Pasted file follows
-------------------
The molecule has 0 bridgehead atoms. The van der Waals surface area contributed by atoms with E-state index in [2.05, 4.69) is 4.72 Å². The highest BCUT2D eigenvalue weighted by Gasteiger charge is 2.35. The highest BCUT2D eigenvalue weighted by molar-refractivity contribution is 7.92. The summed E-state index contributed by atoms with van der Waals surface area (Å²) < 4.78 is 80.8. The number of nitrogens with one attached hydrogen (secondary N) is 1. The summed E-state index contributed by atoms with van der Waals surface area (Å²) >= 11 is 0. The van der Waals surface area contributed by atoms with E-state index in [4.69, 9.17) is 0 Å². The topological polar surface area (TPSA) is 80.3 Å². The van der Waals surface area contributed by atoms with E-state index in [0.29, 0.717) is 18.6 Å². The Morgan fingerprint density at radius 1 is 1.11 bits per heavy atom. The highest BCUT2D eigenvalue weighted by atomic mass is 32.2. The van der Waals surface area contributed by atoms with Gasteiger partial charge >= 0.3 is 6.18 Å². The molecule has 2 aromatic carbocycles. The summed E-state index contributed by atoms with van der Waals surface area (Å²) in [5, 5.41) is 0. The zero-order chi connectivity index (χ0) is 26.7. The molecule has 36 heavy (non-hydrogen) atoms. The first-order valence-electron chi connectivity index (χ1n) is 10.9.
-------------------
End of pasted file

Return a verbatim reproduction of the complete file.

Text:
The molecule has 0 bridgehead atoms. The van der Waals surface area contributed by atoms with E-state index in [2.05, 4.69) is 4.72 Å². The highest BCUT2D eigenvalue weighted by Gasteiger charge is 2.35. The highest BCUT2D eigenvalue weighted by molar-refractivity contribution is 7.92. The summed E-state index contributed by atoms with van der Waals surface area (Å²) < 4.78 is 80.8. The number of nitrogens with one attached hydrogen (secondary N) is 1. The summed E-state index contributed by atoms with van der Waals surface area (Å²) >= 11 is 0. The van der Waals surface area contributed by atoms with E-state index in [4.69, 9.17) is 0 Å². The topological polar surface area (TPSA) is 80.3 Å². The van der Waals surface area contributed by atoms with E-state index in [0.29, 0.717) is 18.6 Å². The Morgan fingerprint density at radius 1 is 1.11 bits per heavy atom. The highest BCUT2D eigenvalue weighted by atomic mass is 32.2. The van der Waals surface area contributed by atoms with Gasteiger partial charge >= 0.3 is 6.18 Å². The molecule has 2 aromatic carbocycles. The summed E-state index contributed by atoms with van der Waals surface area (Å²) in [5, 5.41) is 0. The zero-order chi connectivity index (χ0) is 26.7. The molecule has 36 heavy (non-hydrogen) atoms. The first-order valence-electron chi connectivity index (χ1n) is 10.9.